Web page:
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Meanwhile, the personal toll on bloggers was mounting.
I was losing sleep and getting sicker worrying about my safety and the safety of the site, to the point where I missed two days of work.
They came only months after violent, gendered threats on technology writer Kathy Sierra made international headlines when they blossomed unchecked on popular and respected tech blogs, even going so far as to include her personal address and phone number, and ultimately causing her to withdraw from public speaking and shut down her blog.
They came less than a year after the law-school website Auto Admit was sued for supporting a culture in which female law students were systematically harassed and threatened in discussion threads that invited commenters to vote on the relative hotness of nonconsenting women, discussed some women’s daily routines in terrifying detail, and threatened to “hatefuck” them when the women dared to object.
But I was also guest-blogging at Feministe that week, so I logged on to check my e-mail and moderate comments one last time before I turned in. I’d done my fair share of blogging, but never before on a site with so much traffic or such active commenters.
I was trying not to come down with a cold and just about to go to bed.
Then I got word that a loosely organized cybermob known as Anonymous was attempting to crash feminist sites, including Feministe, flooding comments sections with misogynist rants and threatening feminist bloggers with rape and other violence.
Privately, we worried about our safety and strategized about how to defend our sites and ourselves.
Publicly, we decried these attacks in blog after blog.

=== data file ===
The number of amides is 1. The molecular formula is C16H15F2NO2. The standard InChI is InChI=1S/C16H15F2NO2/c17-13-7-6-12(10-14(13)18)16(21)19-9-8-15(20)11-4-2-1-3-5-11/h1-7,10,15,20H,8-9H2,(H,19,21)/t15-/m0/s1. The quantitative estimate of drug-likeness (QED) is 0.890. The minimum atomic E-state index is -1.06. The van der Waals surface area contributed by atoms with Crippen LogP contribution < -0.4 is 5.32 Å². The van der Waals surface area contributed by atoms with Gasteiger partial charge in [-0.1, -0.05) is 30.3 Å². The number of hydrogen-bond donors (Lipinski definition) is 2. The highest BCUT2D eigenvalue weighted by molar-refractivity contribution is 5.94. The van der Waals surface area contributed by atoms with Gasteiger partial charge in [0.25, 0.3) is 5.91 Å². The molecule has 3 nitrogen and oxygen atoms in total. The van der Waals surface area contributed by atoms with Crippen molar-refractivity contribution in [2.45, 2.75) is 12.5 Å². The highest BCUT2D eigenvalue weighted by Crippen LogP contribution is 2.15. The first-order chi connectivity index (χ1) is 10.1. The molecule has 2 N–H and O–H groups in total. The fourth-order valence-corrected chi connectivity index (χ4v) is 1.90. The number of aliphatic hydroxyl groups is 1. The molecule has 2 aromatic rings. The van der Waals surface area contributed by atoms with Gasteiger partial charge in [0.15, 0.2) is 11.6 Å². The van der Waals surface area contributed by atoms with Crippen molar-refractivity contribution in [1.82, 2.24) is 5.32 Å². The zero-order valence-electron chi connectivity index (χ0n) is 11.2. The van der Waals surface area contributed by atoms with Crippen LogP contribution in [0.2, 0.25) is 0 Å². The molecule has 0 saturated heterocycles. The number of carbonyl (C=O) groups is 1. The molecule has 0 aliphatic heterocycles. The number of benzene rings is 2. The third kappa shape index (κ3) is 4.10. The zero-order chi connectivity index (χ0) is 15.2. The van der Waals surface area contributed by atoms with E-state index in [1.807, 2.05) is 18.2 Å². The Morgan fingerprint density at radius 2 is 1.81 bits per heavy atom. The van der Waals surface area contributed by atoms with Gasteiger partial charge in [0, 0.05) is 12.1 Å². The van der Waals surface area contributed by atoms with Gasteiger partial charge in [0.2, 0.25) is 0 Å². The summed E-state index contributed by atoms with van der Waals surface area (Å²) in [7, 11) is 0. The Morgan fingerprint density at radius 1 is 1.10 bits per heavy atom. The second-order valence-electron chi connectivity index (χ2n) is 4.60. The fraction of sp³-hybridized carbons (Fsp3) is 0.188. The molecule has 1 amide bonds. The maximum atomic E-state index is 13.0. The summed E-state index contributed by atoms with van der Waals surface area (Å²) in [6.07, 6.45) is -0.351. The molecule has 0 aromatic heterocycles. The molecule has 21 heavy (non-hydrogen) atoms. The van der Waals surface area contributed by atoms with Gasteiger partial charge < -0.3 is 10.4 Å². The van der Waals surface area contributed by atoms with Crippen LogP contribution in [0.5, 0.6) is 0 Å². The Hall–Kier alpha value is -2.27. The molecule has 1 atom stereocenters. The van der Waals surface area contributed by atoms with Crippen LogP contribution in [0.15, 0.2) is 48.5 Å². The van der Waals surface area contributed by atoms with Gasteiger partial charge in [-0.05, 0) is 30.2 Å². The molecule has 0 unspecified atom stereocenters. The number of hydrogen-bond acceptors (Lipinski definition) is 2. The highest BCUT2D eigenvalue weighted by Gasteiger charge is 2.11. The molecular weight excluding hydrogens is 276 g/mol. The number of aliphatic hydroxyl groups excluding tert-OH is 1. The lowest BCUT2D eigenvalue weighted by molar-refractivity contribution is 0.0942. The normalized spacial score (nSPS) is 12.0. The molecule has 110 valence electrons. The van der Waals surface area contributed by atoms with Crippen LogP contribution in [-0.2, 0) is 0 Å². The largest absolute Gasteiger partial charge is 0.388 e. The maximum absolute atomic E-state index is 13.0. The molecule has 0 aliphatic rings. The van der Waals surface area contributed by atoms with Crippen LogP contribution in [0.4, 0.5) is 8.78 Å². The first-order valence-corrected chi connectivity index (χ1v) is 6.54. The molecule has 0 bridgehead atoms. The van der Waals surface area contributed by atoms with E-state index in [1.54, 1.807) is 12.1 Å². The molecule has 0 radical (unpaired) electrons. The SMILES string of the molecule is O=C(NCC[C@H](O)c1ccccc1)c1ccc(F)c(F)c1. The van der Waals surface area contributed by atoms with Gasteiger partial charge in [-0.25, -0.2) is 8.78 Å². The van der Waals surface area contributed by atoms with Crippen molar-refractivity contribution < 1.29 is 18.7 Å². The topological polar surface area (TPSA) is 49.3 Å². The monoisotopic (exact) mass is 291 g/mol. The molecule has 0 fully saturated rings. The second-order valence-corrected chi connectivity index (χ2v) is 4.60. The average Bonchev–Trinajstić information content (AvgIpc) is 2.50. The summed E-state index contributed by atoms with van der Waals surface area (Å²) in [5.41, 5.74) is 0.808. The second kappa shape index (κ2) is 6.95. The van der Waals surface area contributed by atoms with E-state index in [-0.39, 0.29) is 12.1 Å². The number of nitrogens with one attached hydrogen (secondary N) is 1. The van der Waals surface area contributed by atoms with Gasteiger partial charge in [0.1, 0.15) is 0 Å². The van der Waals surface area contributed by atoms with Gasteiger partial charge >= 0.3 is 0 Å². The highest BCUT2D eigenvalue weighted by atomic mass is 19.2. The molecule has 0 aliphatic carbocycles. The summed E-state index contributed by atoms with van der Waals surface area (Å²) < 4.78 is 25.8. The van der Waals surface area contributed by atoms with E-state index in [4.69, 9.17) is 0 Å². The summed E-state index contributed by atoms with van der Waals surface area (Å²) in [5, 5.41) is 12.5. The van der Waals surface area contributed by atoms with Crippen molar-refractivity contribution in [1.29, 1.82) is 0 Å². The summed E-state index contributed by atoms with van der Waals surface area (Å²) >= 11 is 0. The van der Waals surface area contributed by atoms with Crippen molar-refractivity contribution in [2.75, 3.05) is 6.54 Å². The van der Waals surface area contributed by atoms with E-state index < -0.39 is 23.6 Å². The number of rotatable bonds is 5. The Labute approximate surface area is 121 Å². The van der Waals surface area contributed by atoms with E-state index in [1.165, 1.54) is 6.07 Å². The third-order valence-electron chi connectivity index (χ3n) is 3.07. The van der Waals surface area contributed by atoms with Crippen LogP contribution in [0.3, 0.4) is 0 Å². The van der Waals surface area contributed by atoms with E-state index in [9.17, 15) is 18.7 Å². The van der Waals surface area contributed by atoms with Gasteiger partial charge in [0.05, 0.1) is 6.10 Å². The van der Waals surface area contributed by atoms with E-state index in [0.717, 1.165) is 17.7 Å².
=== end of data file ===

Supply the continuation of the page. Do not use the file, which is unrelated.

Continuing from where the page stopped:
“I would have loved to have established some sort of private e-mail conversation between Biting Beaver, Heart, Kathy Sierra, and other feminist and female bloggers who have faced harassment,” says Filipovic, “but that becomes difficult when the first logical reaction to harassment is to hide all of your personal and contact information, and to immediately distrust strangers who contact you.” So what’s a web-savvy woman to do?
Some see the very fear created for women online as the greatest danger, and advise women to disengage from it at all costs.So when they decided to get some lulz out of feminists, they didn’t exactly have to work hard to find the strategies that would piss us off the most. I’d like to tie you down, take a knife, and slit your throat.In addition to launching what’s known as “distributed denial of service” or ddos attacks, in which the goal is to use up the bandwidth of the site or otherwise interfere with it technically so it can no longer be accessed by readers (“image raeping” being only one of numerous ways to accomplish this), they flooded comments sections and bloggers’ inboxes with hateful rants and threats of violence: Heart, this is horrible. These people want nothing to do but to hurt you and your cause. I’d penetrate you over and over in all orifices, and create some of my own to stick myself in.As this piece went to press, Anonymous was making national headlines with an attack on the Church of Scientology’s site.